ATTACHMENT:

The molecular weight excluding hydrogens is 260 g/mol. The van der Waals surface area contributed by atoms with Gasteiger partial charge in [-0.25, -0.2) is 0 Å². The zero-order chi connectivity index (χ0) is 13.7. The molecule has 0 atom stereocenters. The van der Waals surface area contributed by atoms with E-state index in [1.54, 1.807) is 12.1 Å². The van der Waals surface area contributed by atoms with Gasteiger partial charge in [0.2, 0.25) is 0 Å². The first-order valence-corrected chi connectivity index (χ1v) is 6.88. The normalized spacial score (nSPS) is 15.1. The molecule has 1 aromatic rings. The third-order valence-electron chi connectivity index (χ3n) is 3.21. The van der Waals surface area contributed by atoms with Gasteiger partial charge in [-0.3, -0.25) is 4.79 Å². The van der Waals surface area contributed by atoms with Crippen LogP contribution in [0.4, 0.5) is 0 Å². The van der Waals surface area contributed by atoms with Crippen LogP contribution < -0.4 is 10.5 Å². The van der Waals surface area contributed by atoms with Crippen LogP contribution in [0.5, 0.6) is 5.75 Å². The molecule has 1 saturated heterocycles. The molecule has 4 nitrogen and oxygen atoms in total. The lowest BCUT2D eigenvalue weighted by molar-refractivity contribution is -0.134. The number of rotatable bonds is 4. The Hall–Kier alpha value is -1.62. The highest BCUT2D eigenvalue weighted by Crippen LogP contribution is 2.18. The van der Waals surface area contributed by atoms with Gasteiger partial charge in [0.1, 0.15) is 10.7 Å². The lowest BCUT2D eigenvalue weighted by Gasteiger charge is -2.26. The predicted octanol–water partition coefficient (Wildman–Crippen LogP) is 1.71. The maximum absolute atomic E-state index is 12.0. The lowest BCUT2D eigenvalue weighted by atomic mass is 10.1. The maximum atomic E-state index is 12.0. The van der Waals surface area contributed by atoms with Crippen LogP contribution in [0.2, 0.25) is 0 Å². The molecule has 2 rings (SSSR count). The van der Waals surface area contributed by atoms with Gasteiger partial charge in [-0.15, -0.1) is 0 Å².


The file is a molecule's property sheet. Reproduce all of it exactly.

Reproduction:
The molecular weight excluding hydrogens is 260 g/mol. The van der Waals surface area contributed by atoms with Gasteiger partial charge in [-0.25, -0.2) is 0 Å². The zero-order chi connectivity index (χ0) is 13.7. The molecule has 0 atom stereocenters. The van der Waals surface area contributed by atoms with E-state index in [1.54, 1.807) is 12.1 Å². The van der Waals surface area contributed by atoms with Gasteiger partial charge in [0.2, 0.25) is 0 Å². The first-order valence-corrected chi connectivity index (χ1v) is 6.88. The normalized spacial score (nSPS) is 15.1. The molecule has 1 aromatic rings. The third-order valence-electron chi connectivity index (χ3n) is 3.21. The van der Waals surface area contributed by atoms with Gasteiger partial charge in [-0.3, -0.25) is 4.79 Å². The van der Waals surface area contributed by atoms with Crippen LogP contribution in [0.4, 0.5) is 0 Å². The van der Waals surface area contributed by atoms with Crippen LogP contribution < -0.4 is 10.5 Å². The van der Waals surface area contributed by atoms with Crippen LogP contribution in [0.5, 0.6) is 5.75 Å². The molecule has 1 saturated heterocycles. The molecule has 4 nitrogen and oxygen atoms in total. The lowest BCUT2D eigenvalue weighted by molar-refractivity contribution is -0.134. The number of rotatable bonds is 4. The Hall–Kier alpha value is -1.62. The highest BCUT2D eigenvalue weighted by Crippen LogP contribution is 2.18. The van der Waals surface area contributed by atoms with Gasteiger partial charge in [0.1, 0.15) is 10.7 Å². The lowest BCUT2D eigenvalue weighted by Gasteiger charge is -2.26. The predicted octanol–water partition coefficient (Wildman–Crippen LogP) is 1.71. The maximum absolute atomic E-state index is 12.0. The lowest BCUT2D eigenvalue weighted by atomic mass is 10.1. The maximum atomic E-state index is 12.0. The van der Waals surface area contributed by atoms with Crippen LogP contribution in [0.2, 0.25) is 0 Å². The molecule has 2 rings (SSSR count). The van der Waals surface area contributed by atoms with Gasteiger partial charge in [-0.15, -0.1) is 0 Å².